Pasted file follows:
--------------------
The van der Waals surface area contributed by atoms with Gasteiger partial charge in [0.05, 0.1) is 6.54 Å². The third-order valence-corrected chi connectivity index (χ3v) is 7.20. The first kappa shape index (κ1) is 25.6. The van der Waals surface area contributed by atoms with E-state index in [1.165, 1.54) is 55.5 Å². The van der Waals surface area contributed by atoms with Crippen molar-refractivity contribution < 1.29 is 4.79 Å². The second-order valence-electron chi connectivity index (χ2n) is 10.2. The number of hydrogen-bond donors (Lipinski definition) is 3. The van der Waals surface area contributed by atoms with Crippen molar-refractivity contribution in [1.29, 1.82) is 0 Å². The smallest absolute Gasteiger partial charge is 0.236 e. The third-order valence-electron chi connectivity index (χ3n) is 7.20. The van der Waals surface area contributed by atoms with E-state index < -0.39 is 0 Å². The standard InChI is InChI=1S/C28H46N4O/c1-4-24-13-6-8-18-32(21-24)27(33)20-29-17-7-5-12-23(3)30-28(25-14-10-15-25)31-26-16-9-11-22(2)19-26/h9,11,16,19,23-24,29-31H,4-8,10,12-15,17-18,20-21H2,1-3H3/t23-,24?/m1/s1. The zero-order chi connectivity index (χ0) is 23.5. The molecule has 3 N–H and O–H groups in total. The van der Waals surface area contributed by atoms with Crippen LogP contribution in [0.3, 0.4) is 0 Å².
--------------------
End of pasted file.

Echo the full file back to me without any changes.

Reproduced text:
The van der Waals surface area contributed by atoms with Gasteiger partial charge in [0.05, 0.1) is 6.54 Å². The third-order valence-corrected chi connectivity index (χ3v) is 7.20. The first kappa shape index (κ1) is 25.6. The van der Waals surface area contributed by atoms with E-state index in [1.165, 1.54) is 55.5 Å². The van der Waals surface area contributed by atoms with Crippen molar-refractivity contribution < 1.29 is 4.79 Å². The second-order valence-electron chi connectivity index (χ2n) is 10.2. The number of hydrogen-bond donors (Lipinski definition) is 3. The van der Waals surface area contributed by atoms with Crippen molar-refractivity contribution in [1.29, 1.82) is 0 Å². The smallest absolute Gasteiger partial charge is 0.236 e. The third-order valence-electron chi connectivity index (χ3n) is 7.20. The van der Waals surface area contributed by atoms with E-state index < -0.39 is 0 Å². The standard InChI is InChI=1S/C28H46N4O/c1-4-24-13-6-8-18-32(21-24)27(33)20-29-17-7-5-12-23(3)30-28(25-14-10-15-25)31-26-16-9-11-22(2)19-26/h9,11,16,19,23-24,29-31H,4-8,10,12-15,17-18,20-21H2,1-3H3/t23-,24?/m1/s1. The zero-order chi connectivity index (χ0) is 23.5. The molecule has 3 N–H and O–H groups in total. The van der Waals surface area contributed by atoms with Crippen LogP contribution in [0.3, 0.4) is 0 Å².